Starting a business with your friends can be a risky proposition. If things don't go well, the relationships may not last or, at least, become incredibly strained.
At the same time, starting a business is a challenge in its own right. Who better to have along for the ride than the people you trust? When things get tough, who else to have with you in the heat of battle than your friends?
I started my first company out of my dorm room at Stanford University with my roommate and great friend Ronnie. With a lot of hard work, that business grew and became successful and was eventually acquired. I look back on those years of my first startup with great fondness, and what I remember most clearly isn't the endgame but the journey--the late nights, laughs, and problems solved. Building a startup is such a commitment that if I'm to take time away from my family, I want to enjoy that process with people I genuinely like.
A decade later, when I set out to build my latest business, Porch.com, Ronnie was one of the first people I called. He was in from the first chat. He quit his job, worked out of my basement in the early days, and even went as far as skinning his entire car with our company logo. Ronnie still drives around in the Porch-mobile, even though we've since changed the colors of our brand. Now that is commitment!
Over the past year, Porch has grown from 20 people to more than 200. I've brought in a few other friends and made new great ones. The Kodak moments we have shared are countless, and I wouldn't trade them for anything.
As someone who has proactively worked to build businesses with friends, I'm here to tell you that when done right, it can be one of the most enjoyable and rewarding experiences of your life. For anyone on the fence, here are five reasons why you should invite your most capable friends to come on board when starting your business.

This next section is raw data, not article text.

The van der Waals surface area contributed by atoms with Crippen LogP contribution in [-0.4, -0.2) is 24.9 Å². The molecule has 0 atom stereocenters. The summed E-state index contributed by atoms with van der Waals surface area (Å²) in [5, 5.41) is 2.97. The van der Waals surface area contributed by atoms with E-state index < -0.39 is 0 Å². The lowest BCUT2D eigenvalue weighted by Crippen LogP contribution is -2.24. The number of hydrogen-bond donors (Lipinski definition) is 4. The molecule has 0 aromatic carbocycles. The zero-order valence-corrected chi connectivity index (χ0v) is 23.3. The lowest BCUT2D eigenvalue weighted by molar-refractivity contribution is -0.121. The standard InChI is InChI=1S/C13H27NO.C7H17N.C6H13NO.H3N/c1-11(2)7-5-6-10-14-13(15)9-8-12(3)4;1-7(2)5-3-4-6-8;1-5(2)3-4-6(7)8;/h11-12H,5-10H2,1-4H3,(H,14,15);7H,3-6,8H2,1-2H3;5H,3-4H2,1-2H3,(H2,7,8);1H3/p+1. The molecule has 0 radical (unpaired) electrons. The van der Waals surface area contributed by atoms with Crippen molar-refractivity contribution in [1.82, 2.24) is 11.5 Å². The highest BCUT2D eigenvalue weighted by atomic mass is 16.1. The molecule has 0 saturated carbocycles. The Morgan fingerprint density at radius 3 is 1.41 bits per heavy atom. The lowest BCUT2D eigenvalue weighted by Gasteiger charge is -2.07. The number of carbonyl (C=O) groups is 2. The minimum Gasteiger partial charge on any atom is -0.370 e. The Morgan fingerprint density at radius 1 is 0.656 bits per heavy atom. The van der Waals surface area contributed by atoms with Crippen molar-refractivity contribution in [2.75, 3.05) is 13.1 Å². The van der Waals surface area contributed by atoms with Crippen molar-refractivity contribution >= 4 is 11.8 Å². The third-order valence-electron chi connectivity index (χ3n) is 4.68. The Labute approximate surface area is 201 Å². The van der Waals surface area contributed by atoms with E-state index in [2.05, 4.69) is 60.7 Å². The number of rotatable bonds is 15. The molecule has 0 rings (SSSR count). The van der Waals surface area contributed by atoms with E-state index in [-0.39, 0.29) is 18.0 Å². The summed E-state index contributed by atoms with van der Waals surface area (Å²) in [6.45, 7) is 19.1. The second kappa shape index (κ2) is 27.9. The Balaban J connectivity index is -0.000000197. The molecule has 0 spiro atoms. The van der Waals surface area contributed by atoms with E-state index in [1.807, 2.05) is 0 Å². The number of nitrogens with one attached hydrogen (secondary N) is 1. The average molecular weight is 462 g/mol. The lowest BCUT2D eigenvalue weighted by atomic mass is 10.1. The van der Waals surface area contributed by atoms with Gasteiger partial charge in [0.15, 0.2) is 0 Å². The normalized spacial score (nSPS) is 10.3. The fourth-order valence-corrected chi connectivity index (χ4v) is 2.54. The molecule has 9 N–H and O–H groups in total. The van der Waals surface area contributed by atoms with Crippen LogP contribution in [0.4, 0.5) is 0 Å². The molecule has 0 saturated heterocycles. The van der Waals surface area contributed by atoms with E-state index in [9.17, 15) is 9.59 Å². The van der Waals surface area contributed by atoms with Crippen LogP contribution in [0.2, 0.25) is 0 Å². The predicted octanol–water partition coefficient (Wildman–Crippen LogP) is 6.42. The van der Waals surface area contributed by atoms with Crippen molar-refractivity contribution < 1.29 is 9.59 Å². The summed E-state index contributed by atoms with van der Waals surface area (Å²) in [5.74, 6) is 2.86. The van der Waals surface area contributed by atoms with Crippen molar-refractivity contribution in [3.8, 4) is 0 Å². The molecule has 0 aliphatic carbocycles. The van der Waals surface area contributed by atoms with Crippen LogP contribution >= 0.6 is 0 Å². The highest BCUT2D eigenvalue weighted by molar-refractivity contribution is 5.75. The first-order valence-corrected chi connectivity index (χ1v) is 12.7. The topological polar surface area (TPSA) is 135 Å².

1. You have a foundation of trust
Trust is built from shared experiences, and when you start a business, trust needs to be a cornerstone of your culture. When things get tough and the pressure is on, you need people around you who will stick it out and have your back. When you make a mistake or are doing something dumb, you need people who will call you out. With trust, you can be fully transparent as you build your business, which I believe is critical for a team to operate at its best.
2. You know one another's strengths and weaknesses
When working with someone new, it takes time to really understand his or her strengths and weaknesses. One reason I like to start companies with friends is we already know where we each excel and struggle. I've played sports with them, gone to school with them, and have seen them in both the good times and the bad. That makes it very easy to get people into the right roles quickly and move as fast as possible.
3. You know how to disagree (and get over it faster)
In a fast-paced work environment, arguments and disagreements are inevitable. When you don't have a personal relationship with someone, there is a learning curve for understanding the right way to resolve disagreements. When you are working with your friends, you can get to the truth faster. Chances are you've already had countless arguments with your friend before; the best part is, you're still friends. When you do have tough disagreements, you can get over them faster and get back to executing on the business.
4. The successes are sweeter
The true joy in building a business is found in the journey, not the destination. But there is something to be said about reaching big milestones with friends. When you launch your website or get your first customer, you get to experience it with friends instead of just telling them about it after the fact. At the end of the day, you always have lots of reasons to celebrate with your co-worker friends.
5. It is more fun to work with people you like
Plain and simple: It's fun to work with people whom you actually like! We spend a significant amount of our lives working. Add in the quality time spent with our families and additional outside obligations, and we don't always get to see our friends as much as we'd like. The simple fact of just being able to spend more time together is more than enough motivation to look to a friend when starting up.